TxDOT “Responds” to Public Comment of I-10 elevation

Last year residents and community organizations were allowed to submit public comments regarding the planned I-10 elevation. The overwhelming majority of comments were in opposition to the project. TxDOT has now released these comments along with their form responses to them.

Some notable comments:

Proposed I-10 construction is an attempt to ignore environmental regulations and skirt the public input period. It would damage wetlands, wildlife, remove greenspace, increase noise for surrounding neighborhoods and pollute our air.

Alaina Hebert – President, Woodland Heights Civic Association

elevating a 1.8-mile segment of freeway at a cost of more than a third of a billion dollars strikes us as an excessive and wasteful response to a nuisance-level problem.

Elevating the lanes will worsen the propagation of traffic noise not just along the bayou and in the adjacent parks, but also into nearby neighborhoods.

White Oak Bayou Association

this project seems unnecessarily disruptive and expensive to keep the freeway open a relatively tiny handful of days every few years, especially given that 610 provides a natural alternative when I10 is blocked by flooding. Additionally, when the city is flooding badly enough to put I10 underwater, most households and businesses are hunkered down anyway, reducing demand. There are better places to deploy TXDoT’s limited resources.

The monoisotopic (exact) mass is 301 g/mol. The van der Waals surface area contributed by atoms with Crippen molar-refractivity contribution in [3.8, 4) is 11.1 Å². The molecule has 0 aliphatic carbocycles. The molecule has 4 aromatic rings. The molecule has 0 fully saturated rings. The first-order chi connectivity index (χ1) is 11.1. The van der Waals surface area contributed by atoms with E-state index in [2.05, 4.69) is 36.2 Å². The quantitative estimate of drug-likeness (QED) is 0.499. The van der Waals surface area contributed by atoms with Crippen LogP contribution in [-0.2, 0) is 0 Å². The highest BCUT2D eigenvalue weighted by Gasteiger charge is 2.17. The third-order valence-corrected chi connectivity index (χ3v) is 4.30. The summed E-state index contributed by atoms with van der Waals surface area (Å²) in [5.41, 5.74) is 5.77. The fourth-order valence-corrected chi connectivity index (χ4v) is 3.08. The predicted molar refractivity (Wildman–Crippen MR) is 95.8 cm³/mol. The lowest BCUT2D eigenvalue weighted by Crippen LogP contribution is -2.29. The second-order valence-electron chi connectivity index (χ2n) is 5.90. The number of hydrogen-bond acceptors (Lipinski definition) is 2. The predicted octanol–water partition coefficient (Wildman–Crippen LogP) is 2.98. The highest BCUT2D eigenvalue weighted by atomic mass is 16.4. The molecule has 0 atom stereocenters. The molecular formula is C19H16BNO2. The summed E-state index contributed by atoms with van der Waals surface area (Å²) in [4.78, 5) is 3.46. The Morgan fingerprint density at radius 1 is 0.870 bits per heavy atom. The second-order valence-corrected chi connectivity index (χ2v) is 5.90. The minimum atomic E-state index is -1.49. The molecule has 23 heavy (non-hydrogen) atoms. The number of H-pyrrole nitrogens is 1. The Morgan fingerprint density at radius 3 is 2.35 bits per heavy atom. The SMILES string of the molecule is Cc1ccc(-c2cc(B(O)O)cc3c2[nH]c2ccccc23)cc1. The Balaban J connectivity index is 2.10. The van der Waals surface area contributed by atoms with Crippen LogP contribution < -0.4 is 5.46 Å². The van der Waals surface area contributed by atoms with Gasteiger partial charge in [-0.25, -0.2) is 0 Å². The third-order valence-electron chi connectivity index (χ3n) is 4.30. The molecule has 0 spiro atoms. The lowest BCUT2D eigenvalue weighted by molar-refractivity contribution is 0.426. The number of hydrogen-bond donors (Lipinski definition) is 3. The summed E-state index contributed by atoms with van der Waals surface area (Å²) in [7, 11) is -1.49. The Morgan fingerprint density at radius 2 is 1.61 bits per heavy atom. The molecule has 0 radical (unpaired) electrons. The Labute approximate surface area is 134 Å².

Tory Gattis – Founding Senior Fellow at the Urban Reform Institute

Further encroachment upon White Oak Bayou, one of the most used and cherished natural resources near our community, would further deteriorate the public amenity due to I-10’s new footprint.

West End Civic Club

TxDOT should halt this project until Harris County Flood Control District (HCFCD) completes its evaluation of a plan to build 8 massive tunnels that would divert and store water underground. A study should be done to determine whether the I-10 elevation would be needed if the tunnel system goes forward. Several of us noted that the
“hydrology” person with TXDOT didn’t seem to have any information about the tunnel flood control system currently being studied and didn’t seem to have included the idea in the “planning” stage of the elevate I-10 concept.

Kathleen Boyd

the destruction of the adjacent forest along White Oak Bayou is antithetical to sustainability in our urban
heat island. Why is the freeway being raised 30-40 feet? What kind of flood are you expecting? This is a solution looking for a problem!

Mark Steuer – President, White Oak Bayou Association

I’ve lived in Woodland Heights for 35 years. Years ago, when you put the elevated HOV lane in, the constant noise level increased tremendously. Now I truly fear what the sound level of ten more elevated lanes would be.

Matt Hartzell

We are concerned about increased noise dispersal due to elevation…

We are concerned about increased pollution dispersal due to elevation…

We are concerned about possible construction impact to surrounding communities. Past freeway construction projects have pushed extra traffic deep into our neighborhood.

It is not clear either that the project is needed in the first place or that it is sufficient to the stated purpose.